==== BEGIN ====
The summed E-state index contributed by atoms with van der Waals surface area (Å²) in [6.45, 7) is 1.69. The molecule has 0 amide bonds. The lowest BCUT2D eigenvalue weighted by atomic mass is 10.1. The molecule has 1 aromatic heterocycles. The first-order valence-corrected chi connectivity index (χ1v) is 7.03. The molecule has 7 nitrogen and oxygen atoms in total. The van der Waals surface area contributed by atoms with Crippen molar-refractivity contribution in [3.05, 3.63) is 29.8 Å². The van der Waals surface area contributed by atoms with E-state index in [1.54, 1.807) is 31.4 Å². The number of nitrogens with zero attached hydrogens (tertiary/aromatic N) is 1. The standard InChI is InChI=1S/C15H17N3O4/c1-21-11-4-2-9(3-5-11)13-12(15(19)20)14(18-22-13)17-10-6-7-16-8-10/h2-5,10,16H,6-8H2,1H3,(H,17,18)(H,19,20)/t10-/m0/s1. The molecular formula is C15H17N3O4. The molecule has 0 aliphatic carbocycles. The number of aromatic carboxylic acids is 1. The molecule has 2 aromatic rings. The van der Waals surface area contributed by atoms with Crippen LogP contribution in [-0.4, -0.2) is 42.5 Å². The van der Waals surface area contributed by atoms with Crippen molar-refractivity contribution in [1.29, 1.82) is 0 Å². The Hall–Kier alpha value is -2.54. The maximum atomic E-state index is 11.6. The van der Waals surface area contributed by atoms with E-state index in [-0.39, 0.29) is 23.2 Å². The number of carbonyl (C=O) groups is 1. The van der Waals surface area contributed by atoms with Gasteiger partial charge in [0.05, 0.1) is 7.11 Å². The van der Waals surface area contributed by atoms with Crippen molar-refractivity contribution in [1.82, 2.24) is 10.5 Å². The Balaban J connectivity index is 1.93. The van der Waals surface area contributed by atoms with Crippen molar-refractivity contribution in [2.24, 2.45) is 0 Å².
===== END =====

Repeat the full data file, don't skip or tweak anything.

The summed E-state index contributed by atoms with van der Waals surface area (Å²) in [6.45, 7) is 1.69. The molecule has 0 amide bonds. The lowest BCUT2D eigenvalue weighted by atomic mass is 10.1. The molecule has 1 aromatic heterocycles. The first-order valence-corrected chi connectivity index (χ1v) is 7.03. The molecule has 7 nitrogen and oxygen atoms in total. The van der Waals surface area contributed by atoms with Crippen molar-refractivity contribution in [3.05, 3.63) is 29.8 Å². The van der Waals surface area contributed by atoms with E-state index in [1.54, 1.807) is 31.4 Å². The number of nitrogens with zero attached hydrogens (tertiary/aromatic N) is 1. The standard InChI is InChI=1S/C15H17N3O4/c1-21-11-4-2-9(3-5-11)13-12(15(19)20)14(18-22-13)17-10-6-7-16-8-10/h2-5,10,16H,6-8H2,1H3,(H,17,18)(H,19,20)/t10-/m0/s1. The molecular formula is C15H17N3O4. The molecule has 0 aliphatic carbocycles. The number of aromatic carboxylic acids is 1. The molecule has 2 aromatic rings. The van der Waals surface area contributed by atoms with Crippen LogP contribution in [-0.4, -0.2) is 42.5 Å². The van der Waals surface area contributed by atoms with Crippen molar-refractivity contribution in [1.29, 1.82) is 0 Å². The Hall–Kier alpha value is -2.54. The maximum atomic E-state index is 11.6. The van der Waals surface area contributed by atoms with E-state index in [-0.39, 0.29) is 23.2 Å². The number of carbonyl (C=O) groups is 1. The van der Waals surface area contributed by atoms with Gasteiger partial charge in [0.05, 0.1) is 7.11 Å². The van der Waals surface area contributed by atoms with Crippen molar-refractivity contribution in [1.82, 2.24) is 10.5 Å². The Balaban J connectivity index is 1.93. The van der Waals surface area contributed by atoms with Crippen molar-refractivity contribution in [2.24, 2.45) is 0 Å².